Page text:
America’s perilous fiscal future: slow growth, high taxes

August 26, 2009

Howard Gleckman over at TaxVox does a great job on the new government budget forecasts. This is my favorite bit (bold is mine):

Even once the economy gets back on its feet, the White House projects spending will settle in at about 23 percent of Gross Domestic Product. That is a substantial increase from the average of 19 percent or so in recent decades, and significantly more than estimated tax revenues. We can try to run deficits of 4 percent of GDP as far as the eye can see, but only if the Chinese continue to help out.

Finally, take a look at both CBO and OMB forecasts of long-term trend economic growth: OMB figures it will be roughly 2.5 percent once all the effects of the recession and the stimulus package wash out. CBO is even more pessimistic. These forecasts are not new, but they are worth keeping in mind. Over the next decade and beyond, the economy will grow significantly more slowly than in recent years, in large part because many more Americans will be retiring than joining the workforce. And that will put growing pressure on fiscal policy.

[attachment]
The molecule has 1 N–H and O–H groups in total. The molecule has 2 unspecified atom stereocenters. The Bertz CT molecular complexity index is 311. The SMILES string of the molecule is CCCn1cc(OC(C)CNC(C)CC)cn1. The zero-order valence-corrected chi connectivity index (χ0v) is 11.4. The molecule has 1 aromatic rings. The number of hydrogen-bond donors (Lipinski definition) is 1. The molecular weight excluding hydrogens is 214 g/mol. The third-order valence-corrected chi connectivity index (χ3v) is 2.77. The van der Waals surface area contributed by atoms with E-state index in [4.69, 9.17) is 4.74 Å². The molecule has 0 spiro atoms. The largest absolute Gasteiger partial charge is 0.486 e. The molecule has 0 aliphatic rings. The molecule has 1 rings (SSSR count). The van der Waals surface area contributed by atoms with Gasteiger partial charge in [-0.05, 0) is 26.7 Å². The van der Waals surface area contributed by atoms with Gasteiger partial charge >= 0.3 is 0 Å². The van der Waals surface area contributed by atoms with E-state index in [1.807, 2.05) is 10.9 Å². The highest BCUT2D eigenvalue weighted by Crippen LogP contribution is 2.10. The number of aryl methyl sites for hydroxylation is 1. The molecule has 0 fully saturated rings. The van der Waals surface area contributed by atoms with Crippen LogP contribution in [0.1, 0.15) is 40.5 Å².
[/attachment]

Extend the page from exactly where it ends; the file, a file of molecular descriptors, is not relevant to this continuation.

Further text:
When Budget Director Peter Orszag and others talk about medical costs being unsustainable, this mismatch between health spending and economic growth is exactly what they have in mind. In the decade 1998 to 2007, both Medicare and Medicaid grew at more than 7 percent per year. And you don’t need to be an economist to understand what will happen if medical costs keeping rising at 7 percent while the resources to pay for them grow at only 2.5 percent.

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I suggest we put the “Logan’s Run” scenario on the table to fix this issue.

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